Spark Therapeutics' Revolutionary Gene Therapy for Blindness Faces the FDA on Thursday
Published: Oct 11, 2017
October 10, 2017
By Mark Terry, BioSpace.com Breaking News Staff
Philadelphia – Thursday, Oct. 12, is a big day for Spark Therapeutics. The company’s Luxturna (voretigene neparvovec), a gene therapy for a rare, genetic form of blindness, will be reviewed by a U.S. Food and Drug Administration (FDA) panel.
In the company’s key study, 21 patients with retinal dystrophy caused by biallelic mutations in the RPE65 gene, were treated, with 10 in the placebo group. Of the 21 treated, 11 had significant improvement in light levels in both eyes. Fifteen of the patients scored a significant multi-luminance mobility testing (MLMT) improvement in the first eye treated.
John Carroll, writing for Endpoints News says, “Checking visual acuity, though, shows that the patients failed to demonstrate a significant improvement for the designated secondary, leaving Spark to seek a pioneering approval using an endpoint that’s never been used before in this way.”
Thursday’s internal panel will evaluate the significance of the endpoint, which is the impact the improvements have on patients’ daily activities, in addition to the impacts if the patients need more than a single treatment. Although the company believes the treatment is a one-shot, there’s no evidence how long the treatment will actually last.
The FDA review states, “There is no available long term follow up data to address whether the effect decays over time. Therefore, the duration of AAV2-mediated trans-gene expression leading to sustained clinical benefits beyond one year is unclear.”
The review also expressed concern over the company ignoring its advice over a co-primary endpoint—how the first eye treated was affected compared to both eyes. Since one eye can—and often does—compensate for vision impairment in the other eye, the FDA reviewers wanted to be able to tell if that was occurring, but the study didn’t take it into consideration.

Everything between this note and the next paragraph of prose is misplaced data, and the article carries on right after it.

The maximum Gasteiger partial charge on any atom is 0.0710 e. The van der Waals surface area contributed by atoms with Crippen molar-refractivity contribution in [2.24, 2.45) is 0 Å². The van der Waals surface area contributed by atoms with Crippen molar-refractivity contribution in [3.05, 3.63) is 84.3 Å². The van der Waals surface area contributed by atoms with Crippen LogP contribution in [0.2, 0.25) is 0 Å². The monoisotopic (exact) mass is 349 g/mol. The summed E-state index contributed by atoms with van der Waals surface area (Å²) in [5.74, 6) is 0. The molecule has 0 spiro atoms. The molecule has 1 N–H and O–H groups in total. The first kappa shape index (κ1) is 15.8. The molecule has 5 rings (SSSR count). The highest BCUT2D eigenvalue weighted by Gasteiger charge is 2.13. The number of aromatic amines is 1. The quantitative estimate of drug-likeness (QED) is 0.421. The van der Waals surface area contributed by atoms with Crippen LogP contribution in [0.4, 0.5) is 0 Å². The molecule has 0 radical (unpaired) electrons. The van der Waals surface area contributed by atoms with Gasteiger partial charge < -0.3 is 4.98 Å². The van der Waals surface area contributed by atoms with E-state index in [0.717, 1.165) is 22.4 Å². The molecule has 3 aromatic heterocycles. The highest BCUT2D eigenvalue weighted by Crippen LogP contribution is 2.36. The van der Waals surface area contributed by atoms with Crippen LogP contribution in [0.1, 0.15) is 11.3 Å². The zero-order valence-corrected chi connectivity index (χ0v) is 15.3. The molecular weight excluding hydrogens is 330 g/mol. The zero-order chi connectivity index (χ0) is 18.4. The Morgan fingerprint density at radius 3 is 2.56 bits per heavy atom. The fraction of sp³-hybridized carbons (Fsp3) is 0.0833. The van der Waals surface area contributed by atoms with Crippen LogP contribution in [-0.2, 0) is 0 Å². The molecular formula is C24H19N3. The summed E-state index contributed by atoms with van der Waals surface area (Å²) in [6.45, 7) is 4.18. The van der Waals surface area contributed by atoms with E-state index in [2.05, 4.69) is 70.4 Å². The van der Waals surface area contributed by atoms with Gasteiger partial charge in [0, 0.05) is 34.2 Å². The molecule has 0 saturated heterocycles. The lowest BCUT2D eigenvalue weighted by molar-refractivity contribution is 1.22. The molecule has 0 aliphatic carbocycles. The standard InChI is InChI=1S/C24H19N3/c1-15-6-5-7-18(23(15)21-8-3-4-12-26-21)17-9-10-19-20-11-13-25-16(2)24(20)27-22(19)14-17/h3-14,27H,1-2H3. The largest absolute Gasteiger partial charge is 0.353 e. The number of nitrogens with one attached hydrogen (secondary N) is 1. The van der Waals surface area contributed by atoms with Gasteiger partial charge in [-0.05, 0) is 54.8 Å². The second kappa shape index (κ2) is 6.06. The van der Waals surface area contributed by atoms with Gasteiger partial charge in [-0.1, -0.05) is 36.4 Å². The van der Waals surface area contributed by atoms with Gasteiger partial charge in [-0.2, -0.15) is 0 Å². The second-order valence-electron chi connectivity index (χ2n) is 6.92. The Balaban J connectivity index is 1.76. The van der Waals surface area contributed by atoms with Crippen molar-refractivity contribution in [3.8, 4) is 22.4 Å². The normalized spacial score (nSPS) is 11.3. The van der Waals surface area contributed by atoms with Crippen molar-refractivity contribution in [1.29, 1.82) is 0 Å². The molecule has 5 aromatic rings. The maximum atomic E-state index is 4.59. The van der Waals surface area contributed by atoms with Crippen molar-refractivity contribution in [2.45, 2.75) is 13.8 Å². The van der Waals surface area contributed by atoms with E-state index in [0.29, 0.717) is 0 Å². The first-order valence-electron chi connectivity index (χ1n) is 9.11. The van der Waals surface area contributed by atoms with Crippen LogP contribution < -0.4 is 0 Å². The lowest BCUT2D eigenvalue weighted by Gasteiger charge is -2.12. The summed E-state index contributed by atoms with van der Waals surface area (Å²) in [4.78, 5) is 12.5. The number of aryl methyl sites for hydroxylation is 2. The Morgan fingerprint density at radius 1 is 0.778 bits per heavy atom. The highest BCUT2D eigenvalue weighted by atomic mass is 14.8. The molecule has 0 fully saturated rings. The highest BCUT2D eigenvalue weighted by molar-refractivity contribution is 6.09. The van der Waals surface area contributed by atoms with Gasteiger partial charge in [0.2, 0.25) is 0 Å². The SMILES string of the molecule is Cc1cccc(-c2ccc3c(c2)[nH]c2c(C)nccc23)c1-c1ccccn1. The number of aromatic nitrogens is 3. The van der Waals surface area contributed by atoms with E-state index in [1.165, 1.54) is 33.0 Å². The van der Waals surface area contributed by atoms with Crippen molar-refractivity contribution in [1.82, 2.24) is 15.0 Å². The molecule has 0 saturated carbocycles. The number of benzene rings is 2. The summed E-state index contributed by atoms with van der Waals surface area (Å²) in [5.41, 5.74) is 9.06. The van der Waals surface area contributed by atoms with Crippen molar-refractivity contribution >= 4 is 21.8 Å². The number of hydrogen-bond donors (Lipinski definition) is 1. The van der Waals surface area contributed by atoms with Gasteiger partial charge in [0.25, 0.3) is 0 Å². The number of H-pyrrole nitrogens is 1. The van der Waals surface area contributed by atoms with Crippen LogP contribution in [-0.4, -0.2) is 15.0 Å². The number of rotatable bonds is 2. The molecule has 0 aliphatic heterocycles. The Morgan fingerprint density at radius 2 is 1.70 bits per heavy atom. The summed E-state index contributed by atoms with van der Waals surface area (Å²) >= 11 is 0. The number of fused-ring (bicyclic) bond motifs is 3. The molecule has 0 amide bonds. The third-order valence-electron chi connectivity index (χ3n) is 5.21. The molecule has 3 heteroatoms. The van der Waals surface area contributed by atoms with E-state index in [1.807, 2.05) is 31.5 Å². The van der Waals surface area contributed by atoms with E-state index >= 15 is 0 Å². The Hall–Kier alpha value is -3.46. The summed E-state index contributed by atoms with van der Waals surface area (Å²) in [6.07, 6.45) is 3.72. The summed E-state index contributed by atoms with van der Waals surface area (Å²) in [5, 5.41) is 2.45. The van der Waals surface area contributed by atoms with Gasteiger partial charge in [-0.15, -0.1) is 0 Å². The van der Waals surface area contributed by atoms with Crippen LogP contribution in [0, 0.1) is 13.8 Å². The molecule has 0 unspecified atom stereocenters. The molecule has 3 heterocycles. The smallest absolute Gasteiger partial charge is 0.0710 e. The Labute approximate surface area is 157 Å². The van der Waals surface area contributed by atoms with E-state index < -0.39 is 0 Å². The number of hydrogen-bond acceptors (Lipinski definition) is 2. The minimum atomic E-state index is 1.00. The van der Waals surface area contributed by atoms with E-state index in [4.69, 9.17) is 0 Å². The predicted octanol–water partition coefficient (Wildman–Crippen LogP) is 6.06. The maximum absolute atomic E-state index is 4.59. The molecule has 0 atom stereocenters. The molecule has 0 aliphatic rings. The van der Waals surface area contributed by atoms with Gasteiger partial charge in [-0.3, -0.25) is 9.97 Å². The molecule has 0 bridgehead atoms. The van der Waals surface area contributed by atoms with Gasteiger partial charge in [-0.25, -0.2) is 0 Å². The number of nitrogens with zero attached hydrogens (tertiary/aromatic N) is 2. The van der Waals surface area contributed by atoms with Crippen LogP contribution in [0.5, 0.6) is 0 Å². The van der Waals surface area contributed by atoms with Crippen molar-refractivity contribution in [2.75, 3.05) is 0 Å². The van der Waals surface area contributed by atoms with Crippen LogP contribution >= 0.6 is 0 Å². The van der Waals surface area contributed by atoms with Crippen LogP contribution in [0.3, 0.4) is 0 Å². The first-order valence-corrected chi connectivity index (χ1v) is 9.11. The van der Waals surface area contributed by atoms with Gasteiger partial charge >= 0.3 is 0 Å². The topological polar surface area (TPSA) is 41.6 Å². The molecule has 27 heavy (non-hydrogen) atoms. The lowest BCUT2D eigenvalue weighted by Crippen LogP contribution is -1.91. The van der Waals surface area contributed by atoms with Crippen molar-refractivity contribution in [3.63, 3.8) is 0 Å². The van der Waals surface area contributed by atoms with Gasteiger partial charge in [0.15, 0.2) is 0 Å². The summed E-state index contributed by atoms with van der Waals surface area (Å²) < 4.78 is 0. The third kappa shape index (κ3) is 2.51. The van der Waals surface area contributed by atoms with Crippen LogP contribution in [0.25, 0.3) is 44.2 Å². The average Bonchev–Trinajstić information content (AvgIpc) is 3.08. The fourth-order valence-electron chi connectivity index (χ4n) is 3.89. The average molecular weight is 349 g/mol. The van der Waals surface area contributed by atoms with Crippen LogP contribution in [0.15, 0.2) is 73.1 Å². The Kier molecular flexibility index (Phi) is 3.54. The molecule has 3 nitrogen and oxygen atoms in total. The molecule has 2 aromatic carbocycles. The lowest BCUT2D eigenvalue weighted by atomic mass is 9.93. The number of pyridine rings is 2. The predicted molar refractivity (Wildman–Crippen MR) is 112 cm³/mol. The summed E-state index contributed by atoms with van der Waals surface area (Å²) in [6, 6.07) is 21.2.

Carroll writes, “None of that marks a kiss of death for this application. The reviewers are careful to avoid any harsh judgments or endorsements, staying neutral on the key questions regarding efficacy and safety. But it’s also not exactly the kind of discussion any gene therapy company wants to have.”
Anecdotally, at least, the patients treated with the therapy successfully have had dramatic changes in their lives. Leber congenital amaurosis (LCA) is caused by mutations in RPE65, which inhibits the production of a protein needed by the retina. Patients with LCA often see only a bright light, blurry shapes and eventually lose all vision.
Two of the patients in the trial, siblings Cole Carper, age 11, and Caroline Carper, age 13, were essentially blind prior to treatment.
After treatment, Cole told SFGate, “I looked up and said, ‘What are those light things?’ And my mom said, “Those are stars.’”
His sister, who was treated at the age of 10, told SFGate, that after treatment, “I saw snow falling and rain falling. I was completely surprised. I thought of water on the ground or snow on the ground. I never thought of it falling.”
“There were children who were able to move from a Braille classroom to a sighted classroom,” Katherine High, president of Spark, told SFGate. “One person who had never worked was able to get a job.”
Complications that were reported did not appear to be related to the gene therapy. One was caused by another drug given after therapy, and another was related to the surgical procedure itself.
Although the hearing is Thursday, a final decision will be made by Jan. 18, 2017. The recommendation for or against on Thursday is not binding, but the FDA definitely takes it into consideration.